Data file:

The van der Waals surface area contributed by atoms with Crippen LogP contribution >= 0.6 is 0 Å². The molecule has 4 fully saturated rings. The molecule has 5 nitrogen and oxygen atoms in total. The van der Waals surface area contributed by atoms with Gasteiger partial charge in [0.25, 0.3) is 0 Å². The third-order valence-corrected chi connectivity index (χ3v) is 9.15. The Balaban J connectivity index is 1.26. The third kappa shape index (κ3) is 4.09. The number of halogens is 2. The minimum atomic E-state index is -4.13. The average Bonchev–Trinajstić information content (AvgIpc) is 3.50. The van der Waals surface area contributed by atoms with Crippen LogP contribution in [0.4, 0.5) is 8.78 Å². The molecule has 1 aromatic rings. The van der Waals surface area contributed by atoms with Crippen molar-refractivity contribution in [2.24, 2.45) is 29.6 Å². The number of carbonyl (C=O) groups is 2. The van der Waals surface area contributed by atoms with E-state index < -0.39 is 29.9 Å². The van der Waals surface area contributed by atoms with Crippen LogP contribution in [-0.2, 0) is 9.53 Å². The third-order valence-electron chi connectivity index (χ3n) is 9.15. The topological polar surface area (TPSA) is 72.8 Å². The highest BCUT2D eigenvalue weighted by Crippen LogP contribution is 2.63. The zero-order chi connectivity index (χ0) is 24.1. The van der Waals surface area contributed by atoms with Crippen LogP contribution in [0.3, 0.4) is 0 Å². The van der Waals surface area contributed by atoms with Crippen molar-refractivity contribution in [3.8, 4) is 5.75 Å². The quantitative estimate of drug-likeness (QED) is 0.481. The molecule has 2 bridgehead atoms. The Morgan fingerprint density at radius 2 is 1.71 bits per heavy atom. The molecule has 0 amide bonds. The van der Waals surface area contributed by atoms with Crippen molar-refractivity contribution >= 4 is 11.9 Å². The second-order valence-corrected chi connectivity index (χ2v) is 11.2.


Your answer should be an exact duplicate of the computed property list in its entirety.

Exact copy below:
The van der Waals surface area contributed by atoms with Crippen LogP contribution >= 0.6 is 0 Å². The molecule has 4 fully saturated rings. The molecule has 5 nitrogen and oxygen atoms in total. The van der Waals surface area contributed by atoms with Gasteiger partial charge in [0.25, 0.3) is 0 Å². The third-order valence-corrected chi connectivity index (χ3v) is 9.15. The Balaban J connectivity index is 1.26. The third kappa shape index (κ3) is 4.09. The number of halogens is 2. The minimum atomic E-state index is -4.13. The average Bonchev–Trinajstić information content (AvgIpc) is 3.50. The van der Waals surface area contributed by atoms with Crippen LogP contribution in [0.4, 0.5) is 8.78 Å². The molecule has 1 aromatic rings. The van der Waals surface area contributed by atoms with Crippen molar-refractivity contribution in [2.24, 2.45) is 29.6 Å². The number of carbonyl (C=O) groups is 2. The van der Waals surface area contributed by atoms with E-state index < -0.39 is 29.9 Å². The van der Waals surface area contributed by atoms with Crippen LogP contribution in [-0.2, 0) is 9.53 Å². The third-order valence-electron chi connectivity index (χ3n) is 9.15. The topological polar surface area (TPSA) is 72.8 Å². The highest BCUT2D eigenvalue weighted by Crippen LogP contribution is 2.63. The zero-order chi connectivity index (χ0) is 24.1. The van der Waals surface area contributed by atoms with Crippen LogP contribution in [0.3, 0.4) is 0 Å². The van der Waals surface area contributed by atoms with Crippen molar-refractivity contribution in [3.8, 4) is 5.75 Å². The quantitative estimate of drug-likeness (QED) is 0.481. The molecule has 2 bridgehead atoms. The Morgan fingerprint density at radius 2 is 1.71 bits per heavy atom. The molecule has 0 amide bonds. The van der Waals surface area contributed by atoms with Crippen molar-refractivity contribution >= 4 is 11.9 Å². The second-order valence-corrected chi connectivity index (χ2v) is 11.2.